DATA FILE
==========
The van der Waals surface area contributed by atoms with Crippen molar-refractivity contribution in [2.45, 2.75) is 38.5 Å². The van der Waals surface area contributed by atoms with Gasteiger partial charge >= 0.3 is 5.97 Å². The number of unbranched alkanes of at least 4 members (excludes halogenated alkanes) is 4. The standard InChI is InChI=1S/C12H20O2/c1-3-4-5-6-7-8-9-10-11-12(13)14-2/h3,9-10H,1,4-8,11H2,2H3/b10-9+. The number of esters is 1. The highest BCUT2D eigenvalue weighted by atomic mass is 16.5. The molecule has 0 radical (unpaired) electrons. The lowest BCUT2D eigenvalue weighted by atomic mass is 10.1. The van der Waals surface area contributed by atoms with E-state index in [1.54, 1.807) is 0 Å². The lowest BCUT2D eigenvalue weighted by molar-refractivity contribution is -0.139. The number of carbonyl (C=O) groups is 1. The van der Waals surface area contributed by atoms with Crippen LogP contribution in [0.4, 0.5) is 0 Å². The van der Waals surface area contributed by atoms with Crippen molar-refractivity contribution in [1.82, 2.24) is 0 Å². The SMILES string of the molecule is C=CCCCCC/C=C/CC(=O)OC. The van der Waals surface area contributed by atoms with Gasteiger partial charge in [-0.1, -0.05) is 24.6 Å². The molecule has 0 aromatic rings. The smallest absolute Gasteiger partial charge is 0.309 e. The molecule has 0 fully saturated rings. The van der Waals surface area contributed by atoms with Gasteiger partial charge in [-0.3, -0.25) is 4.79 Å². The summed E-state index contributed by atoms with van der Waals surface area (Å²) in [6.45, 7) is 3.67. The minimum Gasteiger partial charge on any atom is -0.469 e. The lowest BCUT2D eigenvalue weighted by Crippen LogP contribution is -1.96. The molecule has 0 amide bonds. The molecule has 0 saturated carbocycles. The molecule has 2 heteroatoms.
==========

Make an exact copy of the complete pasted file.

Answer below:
The van der Waals surface area contributed by atoms with Crippen molar-refractivity contribution in [2.45, 2.75) is 38.5 Å². The van der Waals surface area contributed by atoms with Gasteiger partial charge >= 0.3 is 5.97 Å². The number of unbranched alkanes of at least 4 members (excludes halogenated alkanes) is 4. The standard InChI is InChI=1S/C12H20O2/c1-3-4-5-6-7-8-9-10-11-12(13)14-2/h3,9-10H,1,4-8,11H2,2H3/b10-9+. The number of esters is 1. The highest BCUT2D eigenvalue weighted by atomic mass is 16.5. The molecule has 0 radical (unpaired) electrons. The lowest BCUT2D eigenvalue weighted by atomic mass is 10.1. The van der Waals surface area contributed by atoms with E-state index in [1.54, 1.807) is 0 Å². The lowest BCUT2D eigenvalue weighted by molar-refractivity contribution is -0.139. The number of carbonyl (C=O) groups is 1. The van der Waals surface area contributed by atoms with Crippen LogP contribution in [0.4, 0.5) is 0 Å². The van der Waals surface area contributed by atoms with Crippen molar-refractivity contribution in [1.82, 2.24) is 0 Å². The SMILES string of the molecule is C=CCCCCC/C=C/CC(=O)OC. The van der Waals surface area contributed by atoms with Gasteiger partial charge in [-0.1, -0.05) is 24.6 Å². The molecule has 0 aromatic rings. The smallest absolute Gasteiger partial charge is 0.309 e. The molecule has 0 fully saturated rings. The van der Waals surface area contributed by atoms with Gasteiger partial charge in [-0.3, -0.25) is 4.79 Å². The summed E-state index contributed by atoms with van der Waals surface area (Å²) in [6.45, 7) is 3.67. The minimum Gasteiger partial charge on any atom is -0.469 e. The lowest BCUT2D eigenvalue weighted by Crippen LogP contribution is -1.96. The molecule has 0 amide bonds. The molecule has 0 saturated carbocycles. The molecule has 2 heteroatoms.